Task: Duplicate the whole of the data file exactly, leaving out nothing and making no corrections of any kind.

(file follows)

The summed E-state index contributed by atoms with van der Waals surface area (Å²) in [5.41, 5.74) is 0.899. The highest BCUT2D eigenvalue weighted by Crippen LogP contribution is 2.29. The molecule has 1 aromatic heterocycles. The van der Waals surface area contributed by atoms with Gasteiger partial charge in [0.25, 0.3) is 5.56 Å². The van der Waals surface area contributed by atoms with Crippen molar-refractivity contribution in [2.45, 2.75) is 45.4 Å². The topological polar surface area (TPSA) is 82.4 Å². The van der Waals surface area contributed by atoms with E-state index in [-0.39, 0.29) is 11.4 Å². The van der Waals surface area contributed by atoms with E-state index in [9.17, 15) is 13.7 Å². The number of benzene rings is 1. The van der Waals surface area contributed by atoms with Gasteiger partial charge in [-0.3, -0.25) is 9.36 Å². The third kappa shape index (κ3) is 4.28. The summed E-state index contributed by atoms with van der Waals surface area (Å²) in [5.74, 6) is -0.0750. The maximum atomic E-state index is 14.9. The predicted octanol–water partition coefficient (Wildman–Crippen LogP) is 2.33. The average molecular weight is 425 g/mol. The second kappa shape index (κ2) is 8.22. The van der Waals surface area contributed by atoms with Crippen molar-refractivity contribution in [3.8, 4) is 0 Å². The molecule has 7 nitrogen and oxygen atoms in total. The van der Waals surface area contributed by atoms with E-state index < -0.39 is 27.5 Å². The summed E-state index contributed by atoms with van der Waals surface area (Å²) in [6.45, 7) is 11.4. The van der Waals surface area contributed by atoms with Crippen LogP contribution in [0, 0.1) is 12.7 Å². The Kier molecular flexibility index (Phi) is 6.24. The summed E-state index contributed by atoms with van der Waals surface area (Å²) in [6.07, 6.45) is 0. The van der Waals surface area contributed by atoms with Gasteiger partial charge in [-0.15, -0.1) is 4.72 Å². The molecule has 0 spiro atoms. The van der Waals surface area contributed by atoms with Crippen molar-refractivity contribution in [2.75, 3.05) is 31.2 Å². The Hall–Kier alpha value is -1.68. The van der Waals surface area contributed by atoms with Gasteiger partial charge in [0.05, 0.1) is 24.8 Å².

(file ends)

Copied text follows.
The summed E-state index contributed by atoms with van der Waals surface area (Å²) in [5.41, 5.74) is 0.899. The highest BCUT2D eigenvalue weighted by Crippen LogP contribution is 2.29. The molecule has 1 aromatic heterocycles. The van der Waals surface area contributed by atoms with Gasteiger partial charge in [0.25, 0.3) is 5.56 Å². The van der Waals surface area contributed by atoms with Crippen molar-refractivity contribution in [2.45, 2.75) is 45.4 Å². The topological polar surface area (TPSA) is 82.4 Å². The van der Waals surface area contributed by atoms with E-state index in [-0.39, 0.29) is 11.4 Å². The van der Waals surface area contributed by atoms with E-state index in [9.17, 15) is 13.7 Å². The number of benzene rings is 1. The van der Waals surface area contributed by atoms with Gasteiger partial charge in [-0.3, -0.25) is 9.36 Å². The third kappa shape index (κ3) is 4.28. The summed E-state index contributed by atoms with van der Waals surface area (Å²) in [5.74, 6) is -0.0750. The maximum atomic E-state index is 14.9. The predicted octanol–water partition coefficient (Wildman–Crippen LogP) is 2.33. The average molecular weight is 425 g/mol. The second kappa shape index (κ2) is 8.22. The van der Waals surface area contributed by atoms with Crippen molar-refractivity contribution in [3.8, 4) is 0 Å². The molecule has 7 nitrogen and oxygen atoms in total. The van der Waals surface area contributed by atoms with E-state index < -0.39 is 27.5 Å². The summed E-state index contributed by atoms with van der Waals surface area (Å²) in [6.45, 7) is 11.4. The van der Waals surface area contributed by atoms with Crippen LogP contribution in [0, 0.1) is 12.7 Å². The Kier molecular flexibility index (Phi) is 6.24. The summed E-state index contributed by atoms with van der Waals surface area (Å²) in [6.07, 6.45) is 0. The van der Waals surface area contributed by atoms with Gasteiger partial charge in [-0.15, -0.1) is 4.72 Å². The molecule has 0 spiro atoms. The van der Waals surface area contributed by atoms with Crippen molar-refractivity contribution in [2.75, 3.05) is 31.2 Å². The Hall–Kier alpha value is -1.68. The van der Waals surface area contributed by atoms with Gasteiger partial charge in [0.05, 0.1) is 24.8 Å².